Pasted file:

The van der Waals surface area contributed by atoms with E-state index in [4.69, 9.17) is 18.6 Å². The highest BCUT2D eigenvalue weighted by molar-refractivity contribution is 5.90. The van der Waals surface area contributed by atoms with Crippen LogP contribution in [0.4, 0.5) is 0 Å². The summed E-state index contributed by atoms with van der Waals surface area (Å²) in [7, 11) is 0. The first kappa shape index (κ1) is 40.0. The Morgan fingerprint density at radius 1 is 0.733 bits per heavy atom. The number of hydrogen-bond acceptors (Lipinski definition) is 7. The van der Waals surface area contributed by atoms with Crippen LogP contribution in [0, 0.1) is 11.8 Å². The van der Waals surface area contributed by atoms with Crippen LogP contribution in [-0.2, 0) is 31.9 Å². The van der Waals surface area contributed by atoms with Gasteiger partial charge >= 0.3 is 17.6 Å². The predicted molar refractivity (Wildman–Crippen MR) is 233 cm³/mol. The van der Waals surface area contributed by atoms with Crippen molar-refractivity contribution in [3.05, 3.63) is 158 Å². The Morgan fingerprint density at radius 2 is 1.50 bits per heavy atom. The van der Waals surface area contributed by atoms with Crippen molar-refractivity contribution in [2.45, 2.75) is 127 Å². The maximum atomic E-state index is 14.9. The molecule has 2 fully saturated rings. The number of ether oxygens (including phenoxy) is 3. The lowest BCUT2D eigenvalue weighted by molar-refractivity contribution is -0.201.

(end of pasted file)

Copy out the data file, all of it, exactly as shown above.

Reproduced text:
The van der Waals surface area contributed by atoms with E-state index in [4.69, 9.17) is 18.6 Å². The highest BCUT2D eigenvalue weighted by molar-refractivity contribution is 5.90. The van der Waals surface area contributed by atoms with Crippen LogP contribution in [0.4, 0.5) is 0 Å². The summed E-state index contributed by atoms with van der Waals surface area (Å²) in [7, 11) is 0. The first kappa shape index (κ1) is 40.0. The Morgan fingerprint density at radius 1 is 0.733 bits per heavy atom. The number of hydrogen-bond acceptors (Lipinski definition) is 7. The van der Waals surface area contributed by atoms with Crippen LogP contribution in [0, 0.1) is 11.8 Å². The van der Waals surface area contributed by atoms with Crippen LogP contribution in [-0.2, 0) is 31.9 Å². The van der Waals surface area contributed by atoms with Gasteiger partial charge >= 0.3 is 17.6 Å². The predicted molar refractivity (Wildman–Crippen MR) is 233 cm³/mol. The van der Waals surface area contributed by atoms with Crippen molar-refractivity contribution in [3.05, 3.63) is 158 Å². The Morgan fingerprint density at radius 2 is 1.50 bits per heavy atom. The van der Waals surface area contributed by atoms with Crippen molar-refractivity contribution in [2.45, 2.75) is 127 Å². The maximum atomic E-state index is 14.9. The molecule has 2 fully saturated rings. The number of ether oxygens (including phenoxy) is 3. The lowest BCUT2D eigenvalue weighted by molar-refractivity contribution is -0.201.